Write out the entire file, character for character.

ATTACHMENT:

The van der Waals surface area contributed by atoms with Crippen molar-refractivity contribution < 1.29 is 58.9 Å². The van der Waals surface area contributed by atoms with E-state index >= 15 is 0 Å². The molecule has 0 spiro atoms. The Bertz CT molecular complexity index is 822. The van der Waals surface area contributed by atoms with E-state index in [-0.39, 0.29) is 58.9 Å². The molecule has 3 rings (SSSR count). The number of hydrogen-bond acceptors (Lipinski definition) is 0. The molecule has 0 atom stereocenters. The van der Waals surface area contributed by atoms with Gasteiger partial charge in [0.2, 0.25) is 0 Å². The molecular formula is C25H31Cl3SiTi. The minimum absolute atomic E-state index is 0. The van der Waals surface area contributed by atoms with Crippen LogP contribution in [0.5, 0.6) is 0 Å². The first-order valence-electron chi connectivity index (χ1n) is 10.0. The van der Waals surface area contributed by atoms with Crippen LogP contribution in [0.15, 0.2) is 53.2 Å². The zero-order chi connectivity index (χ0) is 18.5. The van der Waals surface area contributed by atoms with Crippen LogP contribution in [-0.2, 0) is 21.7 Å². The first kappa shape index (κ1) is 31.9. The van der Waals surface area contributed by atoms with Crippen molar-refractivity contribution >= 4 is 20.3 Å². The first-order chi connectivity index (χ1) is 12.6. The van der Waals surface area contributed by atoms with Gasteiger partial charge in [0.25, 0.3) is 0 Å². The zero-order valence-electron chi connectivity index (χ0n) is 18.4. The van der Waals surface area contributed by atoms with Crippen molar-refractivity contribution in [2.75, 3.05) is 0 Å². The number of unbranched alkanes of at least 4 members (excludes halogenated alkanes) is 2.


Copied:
The van der Waals surface area contributed by atoms with Crippen molar-refractivity contribution < 1.29 is 58.9 Å². The van der Waals surface area contributed by atoms with E-state index >= 15 is 0 Å². The molecule has 0 spiro atoms. The Bertz CT molecular complexity index is 822. The van der Waals surface area contributed by atoms with E-state index in [-0.39, 0.29) is 58.9 Å². The molecule has 3 rings (SSSR count). The number of hydrogen-bond acceptors (Lipinski definition) is 0. The molecule has 0 atom stereocenters. The van der Waals surface area contributed by atoms with Gasteiger partial charge in [0.2, 0.25) is 0 Å². The molecular formula is C25H31Cl3SiTi. The minimum absolute atomic E-state index is 0. The van der Waals surface area contributed by atoms with Crippen LogP contribution in [0.5, 0.6) is 0 Å². The first-order valence-electron chi connectivity index (χ1n) is 10.0. The van der Waals surface area contributed by atoms with Crippen LogP contribution in [0.15, 0.2) is 53.2 Å². The zero-order chi connectivity index (χ0) is 18.5. The van der Waals surface area contributed by atoms with Crippen LogP contribution in [-0.2, 0) is 21.7 Å². The first kappa shape index (κ1) is 31.9. The van der Waals surface area contributed by atoms with Crippen molar-refractivity contribution >= 4 is 20.3 Å². The first-order chi connectivity index (χ1) is 12.6. The van der Waals surface area contributed by atoms with Gasteiger partial charge in [0.25, 0.3) is 0 Å². The zero-order valence-electron chi connectivity index (χ0n) is 18.4. The van der Waals surface area contributed by atoms with Crippen molar-refractivity contribution in [2.75, 3.05) is 0 Å². The number of unbranched alkanes of at least 4 members (excludes halogenated alkanes) is 2.